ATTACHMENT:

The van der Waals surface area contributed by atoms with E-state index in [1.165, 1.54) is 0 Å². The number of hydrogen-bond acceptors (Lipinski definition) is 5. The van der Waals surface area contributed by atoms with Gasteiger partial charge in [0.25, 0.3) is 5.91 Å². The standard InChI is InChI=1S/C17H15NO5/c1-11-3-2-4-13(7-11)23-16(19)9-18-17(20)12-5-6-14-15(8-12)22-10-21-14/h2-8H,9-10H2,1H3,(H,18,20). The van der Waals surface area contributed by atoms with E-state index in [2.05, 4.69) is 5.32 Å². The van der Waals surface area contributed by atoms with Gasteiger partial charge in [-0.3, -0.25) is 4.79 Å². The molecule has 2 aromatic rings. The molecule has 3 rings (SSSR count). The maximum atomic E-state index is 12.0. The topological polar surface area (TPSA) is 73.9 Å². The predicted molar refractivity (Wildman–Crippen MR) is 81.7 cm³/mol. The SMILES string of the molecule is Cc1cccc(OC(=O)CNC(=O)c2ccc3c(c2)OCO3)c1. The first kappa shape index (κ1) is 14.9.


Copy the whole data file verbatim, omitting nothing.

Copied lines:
The van der Waals surface area contributed by atoms with E-state index in [1.165, 1.54) is 0 Å². The number of hydrogen-bond acceptors (Lipinski definition) is 5. The van der Waals surface area contributed by atoms with Gasteiger partial charge in [0.25, 0.3) is 5.91 Å². The standard InChI is InChI=1S/C17H15NO5/c1-11-3-2-4-13(7-11)23-16(19)9-18-17(20)12-5-6-14-15(8-12)22-10-21-14/h2-8H,9-10H2,1H3,(H,18,20). The van der Waals surface area contributed by atoms with E-state index in [2.05, 4.69) is 5.32 Å². The van der Waals surface area contributed by atoms with Gasteiger partial charge in [-0.3, -0.25) is 4.79 Å². The molecule has 2 aromatic rings. The molecule has 3 rings (SSSR count). The maximum atomic E-state index is 12.0. The topological polar surface area (TPSA) is 73.9 Å². The predicted molar refractivity (Wildman–Crippen MR) is 81.7 cm³/mol. The SMILES string of the molecule is Cc1cccc(OC(=O)CNC(=O)c2ccc3c(c2)OCO3)c1. The first kappa shape index (κ1) is 14.9.